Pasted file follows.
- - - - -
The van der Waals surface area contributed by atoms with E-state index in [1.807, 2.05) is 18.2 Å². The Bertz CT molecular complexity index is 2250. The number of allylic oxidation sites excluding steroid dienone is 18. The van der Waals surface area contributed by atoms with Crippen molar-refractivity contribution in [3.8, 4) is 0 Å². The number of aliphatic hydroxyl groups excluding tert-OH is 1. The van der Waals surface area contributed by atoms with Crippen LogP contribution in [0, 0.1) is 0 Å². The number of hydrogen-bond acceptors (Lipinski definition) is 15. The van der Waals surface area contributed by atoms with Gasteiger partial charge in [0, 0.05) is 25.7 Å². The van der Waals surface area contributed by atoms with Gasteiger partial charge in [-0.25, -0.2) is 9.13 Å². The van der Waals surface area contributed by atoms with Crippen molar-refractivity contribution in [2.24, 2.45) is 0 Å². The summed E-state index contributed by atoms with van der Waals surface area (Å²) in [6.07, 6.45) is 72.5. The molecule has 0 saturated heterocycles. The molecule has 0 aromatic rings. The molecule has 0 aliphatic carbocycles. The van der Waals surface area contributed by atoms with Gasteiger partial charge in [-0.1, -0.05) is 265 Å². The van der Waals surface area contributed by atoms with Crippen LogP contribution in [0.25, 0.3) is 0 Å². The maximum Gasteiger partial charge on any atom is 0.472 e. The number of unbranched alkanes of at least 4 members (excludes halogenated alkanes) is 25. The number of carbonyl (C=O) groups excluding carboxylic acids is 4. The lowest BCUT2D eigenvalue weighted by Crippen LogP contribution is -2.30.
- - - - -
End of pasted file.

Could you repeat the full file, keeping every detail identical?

The van der Waals surface area contributed by atoms with E-state index in [1.807, 2.05) is 18.2 Å². The Bertz CT molecular complexity index is 2250. The number of allylic oxidation sites excluding steroid dienone is 18. The van der Waals surface area contributed by atoms with Crippen molar-refractivity contribution in [3.8, 4) is 0 Å². The number of aliphatic hydroxyl groups excluding tert-OH is 1. The van der Waals surface area contributed by atoms with Crippen LogP contribution in [0, 0.1) is 0 Å². The number of hydrogen-bond acceptors (Lipinski definition) is 15. The van der Waals surface area contributed by atoms with Gasteiger partial charge in [0, 0.05) is 25.7 Å². The van der Waals surface area contributed by atoms with Gasteiger partial charge in [-0.25, -0.2) is 9.13 Å². The van der Waals surface area contributed by atoms with Crippen molar-refractivity contribution in [2.24, 2.45) is 0 Å². The summed E-state index contributed by atoms with van der Waals surface area (Å²) in [6.07, 6.45) is 72.5. The molecule has 0 saturated heterocycles. The molecule has 0 aromatic rings. The molecule has 0 aliphatic carbocycles. The van der Waals surface area contributed by atoms with Gasteiger partial charge in [-0.1, -0.05) is 265 Å². The van der Waals surface area contributed by atoms with Crippen LogP contribution in [0.25, 0.3) is 0 Å². The maximum Gasteiger partial charge on any atom is 0.472 e. The number of unbranched alkanes of at least 4 members (excludes halogenated alkanes) is 25. The number of carbonyl (C=O) groups excluding carboxylic acids is 4. The lowest BCUT2D eigenvalue weighted by Crippen LogP contribution is -2.30.